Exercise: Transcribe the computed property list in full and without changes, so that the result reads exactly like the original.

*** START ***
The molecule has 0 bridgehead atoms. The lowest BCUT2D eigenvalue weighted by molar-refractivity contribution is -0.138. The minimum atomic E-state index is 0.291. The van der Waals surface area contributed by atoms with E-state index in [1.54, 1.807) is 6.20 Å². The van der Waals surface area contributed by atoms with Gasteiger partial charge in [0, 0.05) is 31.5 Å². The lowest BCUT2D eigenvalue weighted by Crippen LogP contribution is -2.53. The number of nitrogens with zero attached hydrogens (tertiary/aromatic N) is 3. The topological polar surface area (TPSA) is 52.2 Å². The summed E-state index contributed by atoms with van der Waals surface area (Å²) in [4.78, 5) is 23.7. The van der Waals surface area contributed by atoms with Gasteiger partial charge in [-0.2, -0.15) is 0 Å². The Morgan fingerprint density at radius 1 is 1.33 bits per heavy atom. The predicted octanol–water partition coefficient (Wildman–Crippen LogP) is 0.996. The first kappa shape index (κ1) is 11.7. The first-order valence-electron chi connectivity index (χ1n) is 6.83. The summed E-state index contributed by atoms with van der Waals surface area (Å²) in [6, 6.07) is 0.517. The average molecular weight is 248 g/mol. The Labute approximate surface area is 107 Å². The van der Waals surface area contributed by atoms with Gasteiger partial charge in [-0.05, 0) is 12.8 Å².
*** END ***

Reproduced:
The molecule has 0 bridgehead atoms. The lowest BCUT2D eigenvalue weighted by molar-refractivity contribution is -0.138. The minimum atomic E-state index is 0.291. The van der Waals surface area contributed by atoms with E-state index in [1.54, 1.807) is 6.20 Å². The van der Waals surface area contributed by atoms with Gasteiger partial charge in [0, 0.05) is 31.5 Å². The lowest BCUT2D eigenvalue weighted by Crippen LogP contribution is -2.53. The number of nitrogens with zero attached hydrogens (tertiary/aromatic N) is 3. The topological polar surface area (TPSA) is 52.2 Å². The summed E-state index contributed by atoms with van der Waals surface area (Å²) in [4.78, 5) is 23.7. The van der Waals surface area contributed by atoms with Gasteiger partial charge in [-0.2, -0.15) is 0 Å². The Morgan fingerprint density at radius 1 is 1.33 bits per heavy atom. The predicted octanol–water partition coefficient (Wildman–Crippen LogP) is 0.996. The first kappa shape index (κ1) is 11.7. The first-order valence-electron chi connectivity index (χ1n) is 6.83. The summed E-state index contributed by atoms with van der Waals surface area (Å²) in [6, 6.07) is 0.517. The average molecular weight is 248 g/mol. The Labute approximate surface area is 107 Å². The van der Waals surface area contributed by atoms with Gasteiger partial charge in [-0.05, 0) is 12.8 Å².